The whole raison d'être for the variance contract has to be brought into question because the CBOE also offers a vastly more liquid contract based on the volatility index for the S&P 500, popularly known as the VIX. This index is computed from an implied volatility model that uses the prices from an array of S&P index options to derive a volatility number similar to the one can be backed out of the Black-Scholes-Merton model. (The precise method for computing the VIX is quite clever and the details are available at The VIX in its various incarnations is generally believed to work better than historical measures of volatility as a predictor of future volatility.

For all its simplicity and elegance, however, the volatility index is still subject to prediction error because there is more to movements in the S&P 500 than can be captured by it. The main point of the Branger and Schlag paper is that because of these intrinsic imperfections, as well as those of any other volatility measure derived from options prices and the underlying S&P index, variance futures provide traders and investors with something that the VIX does not. That something is a way to hedge against the model risk that comes from using a VIX-like model (particularly, one that does not allow for stochastic volatility or index jumps) to forecast volatility. Unfortunately for the CBOE, the way that their variance contract is constructed (along with the tremendous liquidity risk associated with it), makes using the contract to hedge model risk impractical in all but the most exceptional circumstances.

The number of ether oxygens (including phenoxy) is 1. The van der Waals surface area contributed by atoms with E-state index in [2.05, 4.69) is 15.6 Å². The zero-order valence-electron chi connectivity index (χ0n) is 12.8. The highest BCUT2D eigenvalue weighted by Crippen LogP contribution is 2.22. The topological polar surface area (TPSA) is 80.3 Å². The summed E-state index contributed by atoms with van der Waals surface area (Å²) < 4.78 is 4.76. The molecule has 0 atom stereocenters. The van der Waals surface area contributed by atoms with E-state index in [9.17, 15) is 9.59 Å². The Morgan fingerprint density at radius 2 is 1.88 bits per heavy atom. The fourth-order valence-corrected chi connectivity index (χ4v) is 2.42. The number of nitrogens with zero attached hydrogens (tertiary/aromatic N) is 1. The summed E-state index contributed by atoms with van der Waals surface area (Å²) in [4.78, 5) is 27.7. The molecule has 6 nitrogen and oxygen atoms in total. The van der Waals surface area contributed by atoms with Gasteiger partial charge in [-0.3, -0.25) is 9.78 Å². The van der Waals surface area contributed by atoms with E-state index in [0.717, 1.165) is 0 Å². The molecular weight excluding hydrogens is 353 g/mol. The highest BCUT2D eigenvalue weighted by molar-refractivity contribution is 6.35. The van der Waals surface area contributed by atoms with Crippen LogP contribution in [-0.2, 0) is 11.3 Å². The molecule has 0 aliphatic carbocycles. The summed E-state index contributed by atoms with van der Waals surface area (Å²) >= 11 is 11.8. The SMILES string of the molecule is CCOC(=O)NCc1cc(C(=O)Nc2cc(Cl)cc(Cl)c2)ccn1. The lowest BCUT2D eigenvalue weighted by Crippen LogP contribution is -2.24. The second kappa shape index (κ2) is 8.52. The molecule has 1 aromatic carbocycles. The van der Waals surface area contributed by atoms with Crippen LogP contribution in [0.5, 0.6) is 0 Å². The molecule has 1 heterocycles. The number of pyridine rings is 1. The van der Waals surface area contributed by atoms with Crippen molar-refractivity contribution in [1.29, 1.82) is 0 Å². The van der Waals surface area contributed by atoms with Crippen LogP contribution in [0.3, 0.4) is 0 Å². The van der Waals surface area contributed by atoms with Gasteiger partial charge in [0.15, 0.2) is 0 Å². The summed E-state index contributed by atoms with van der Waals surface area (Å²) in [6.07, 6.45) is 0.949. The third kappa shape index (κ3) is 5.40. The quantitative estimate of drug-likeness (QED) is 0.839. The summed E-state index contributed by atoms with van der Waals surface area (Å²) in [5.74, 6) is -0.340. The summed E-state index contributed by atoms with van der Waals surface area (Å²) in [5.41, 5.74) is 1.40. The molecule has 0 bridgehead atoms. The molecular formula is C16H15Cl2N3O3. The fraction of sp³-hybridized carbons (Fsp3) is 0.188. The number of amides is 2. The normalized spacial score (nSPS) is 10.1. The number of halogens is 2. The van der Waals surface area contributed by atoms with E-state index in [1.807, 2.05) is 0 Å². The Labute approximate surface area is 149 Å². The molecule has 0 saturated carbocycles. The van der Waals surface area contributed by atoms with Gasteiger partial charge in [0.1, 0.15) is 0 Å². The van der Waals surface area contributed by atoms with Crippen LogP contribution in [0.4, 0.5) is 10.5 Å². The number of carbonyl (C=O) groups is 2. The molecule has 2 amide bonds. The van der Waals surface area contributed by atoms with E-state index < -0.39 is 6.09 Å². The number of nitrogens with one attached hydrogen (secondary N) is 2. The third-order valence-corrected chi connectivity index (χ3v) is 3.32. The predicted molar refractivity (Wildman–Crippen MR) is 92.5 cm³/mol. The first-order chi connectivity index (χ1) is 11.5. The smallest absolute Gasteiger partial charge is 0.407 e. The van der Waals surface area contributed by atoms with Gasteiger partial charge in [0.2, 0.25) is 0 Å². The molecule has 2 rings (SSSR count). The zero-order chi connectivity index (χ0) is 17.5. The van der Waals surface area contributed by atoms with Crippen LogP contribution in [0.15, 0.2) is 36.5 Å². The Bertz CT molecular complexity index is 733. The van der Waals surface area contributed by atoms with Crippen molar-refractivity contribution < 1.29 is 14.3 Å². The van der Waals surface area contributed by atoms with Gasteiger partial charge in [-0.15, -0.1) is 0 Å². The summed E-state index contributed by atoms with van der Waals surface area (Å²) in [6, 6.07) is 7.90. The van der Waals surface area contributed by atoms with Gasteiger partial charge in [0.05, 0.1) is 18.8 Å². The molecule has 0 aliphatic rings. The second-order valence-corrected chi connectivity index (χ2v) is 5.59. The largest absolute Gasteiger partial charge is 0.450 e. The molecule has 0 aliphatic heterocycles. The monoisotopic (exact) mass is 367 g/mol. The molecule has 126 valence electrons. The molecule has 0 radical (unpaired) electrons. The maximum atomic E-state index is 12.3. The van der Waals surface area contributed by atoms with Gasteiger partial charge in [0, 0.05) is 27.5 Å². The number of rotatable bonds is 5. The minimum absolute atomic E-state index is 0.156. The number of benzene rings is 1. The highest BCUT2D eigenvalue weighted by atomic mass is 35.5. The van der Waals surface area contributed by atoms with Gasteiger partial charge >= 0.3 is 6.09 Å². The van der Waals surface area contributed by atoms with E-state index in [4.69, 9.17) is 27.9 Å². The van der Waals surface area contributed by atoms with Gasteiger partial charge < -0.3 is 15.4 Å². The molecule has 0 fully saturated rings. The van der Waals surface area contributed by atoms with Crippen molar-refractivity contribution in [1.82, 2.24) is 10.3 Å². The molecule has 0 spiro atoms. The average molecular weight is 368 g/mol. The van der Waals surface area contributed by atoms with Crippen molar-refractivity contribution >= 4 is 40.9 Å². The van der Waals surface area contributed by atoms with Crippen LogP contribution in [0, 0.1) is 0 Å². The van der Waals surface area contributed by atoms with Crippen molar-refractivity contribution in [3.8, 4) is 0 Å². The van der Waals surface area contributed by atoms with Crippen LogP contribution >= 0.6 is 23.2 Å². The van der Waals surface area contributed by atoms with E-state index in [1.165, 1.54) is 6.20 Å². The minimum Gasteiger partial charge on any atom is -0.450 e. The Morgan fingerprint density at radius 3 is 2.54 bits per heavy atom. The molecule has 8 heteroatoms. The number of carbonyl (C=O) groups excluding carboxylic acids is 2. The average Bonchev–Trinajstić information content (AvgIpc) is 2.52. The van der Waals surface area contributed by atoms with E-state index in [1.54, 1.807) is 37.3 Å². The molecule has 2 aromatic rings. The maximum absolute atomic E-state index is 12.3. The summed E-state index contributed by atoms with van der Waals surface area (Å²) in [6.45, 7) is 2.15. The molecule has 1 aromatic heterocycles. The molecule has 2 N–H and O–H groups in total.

If you really want to hedge model risk based on realized returns, what you need is not a variance contract, but rather an unexplained variance contract. In other words, something that pays off according to the underlying model's tracking or prediction error. Such a contract could be designed so that it is more valuable the greater the absolute difference between realized volatility and that predicted by the VIX model. (In typical academic fashion, I leave all implementation details as "an exercise for the reader.")